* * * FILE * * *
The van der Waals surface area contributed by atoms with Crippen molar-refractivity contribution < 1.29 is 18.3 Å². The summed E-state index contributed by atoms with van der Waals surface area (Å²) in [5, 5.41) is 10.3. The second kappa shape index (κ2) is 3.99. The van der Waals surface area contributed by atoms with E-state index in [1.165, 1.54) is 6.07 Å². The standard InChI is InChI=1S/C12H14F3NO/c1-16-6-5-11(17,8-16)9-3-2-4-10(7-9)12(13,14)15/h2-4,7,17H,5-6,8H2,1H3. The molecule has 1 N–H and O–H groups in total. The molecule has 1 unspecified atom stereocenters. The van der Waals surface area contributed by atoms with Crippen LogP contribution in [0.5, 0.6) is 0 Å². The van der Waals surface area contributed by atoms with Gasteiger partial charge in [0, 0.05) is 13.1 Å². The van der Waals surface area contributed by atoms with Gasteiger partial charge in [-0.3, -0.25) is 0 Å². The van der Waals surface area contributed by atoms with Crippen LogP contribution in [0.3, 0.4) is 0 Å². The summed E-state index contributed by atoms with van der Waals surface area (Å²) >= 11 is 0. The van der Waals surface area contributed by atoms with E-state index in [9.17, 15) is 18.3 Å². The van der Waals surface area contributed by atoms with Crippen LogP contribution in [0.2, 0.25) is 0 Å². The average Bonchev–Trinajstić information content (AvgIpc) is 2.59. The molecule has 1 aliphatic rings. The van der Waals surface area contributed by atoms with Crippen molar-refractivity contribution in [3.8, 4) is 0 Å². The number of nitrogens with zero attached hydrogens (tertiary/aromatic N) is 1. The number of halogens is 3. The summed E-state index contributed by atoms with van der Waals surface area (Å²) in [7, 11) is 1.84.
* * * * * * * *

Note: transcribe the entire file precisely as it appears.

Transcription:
The van der Waals surface area contributed by atoms with Crippen molar-refractivity contribution < 1.29 is 18.3 Å². The summed E-state index contributed by atoms with van der Waals surface area (Å²) in [5, 5.41) is 10.3. The second kappa shape index (κ2) is 3.99. The van der Waals surface area contributed by atoms with E-state index in [1.165, 1.54) is 6.07 Å². The standard InChI is InChI=1S/C12H14F3NO/c1-16-6-5-11(17,8-16)9-3-2-4-10(7-9)12(13,14)15/h2-4,7,17H,5-6,8H2,1H3. The molecule has 1 N–H and O–H groups in total. The molecule has 1 unspecified atom stereocenters. The van der Waals surface area contributed by atoms with Crippen LogP contribution in [0.5, 0.6) is 0 Å². The van der Waals surface area contributed by atoms with Gasteiger partial charge in [0, 0.05) is 13.1 Å². The van der Waals surface area contributed by atoms with Gasteiger partial charge in [-0.3, -0.25) is 0 Å². The van der Waals surface area contributed by atoms with Crippen LogP contribution in [0.3, 0.4) is 0 Å². The summed E-state index contributed by atoms with van der Waals surface area (Å²) >= 11 is 0. The van der Waals surface area contributed by atoms with E-state index in [9.17, 15) is 18.3 Å². The van der Waals surface area contributed by atoms with Crippen LogP contribution in [0.2, 0.25) is 0 Å². The average Bonchev–Trinajstić information content (AvgIpc) is 2.59. The molecule has 1 aliphatic rings. The van der Waals surface area contributed by atoms with Crippen molar-refractivity contribution in [3.8, 4) is 0 Å². The number of nitrogens with zero attached hydrogens (tertiary/aromatic N) is 1. The number of halogens is 3. The summed E-state index contributed by atoms with van der Waals surface area (Å²) in [7, 11) is 1.84.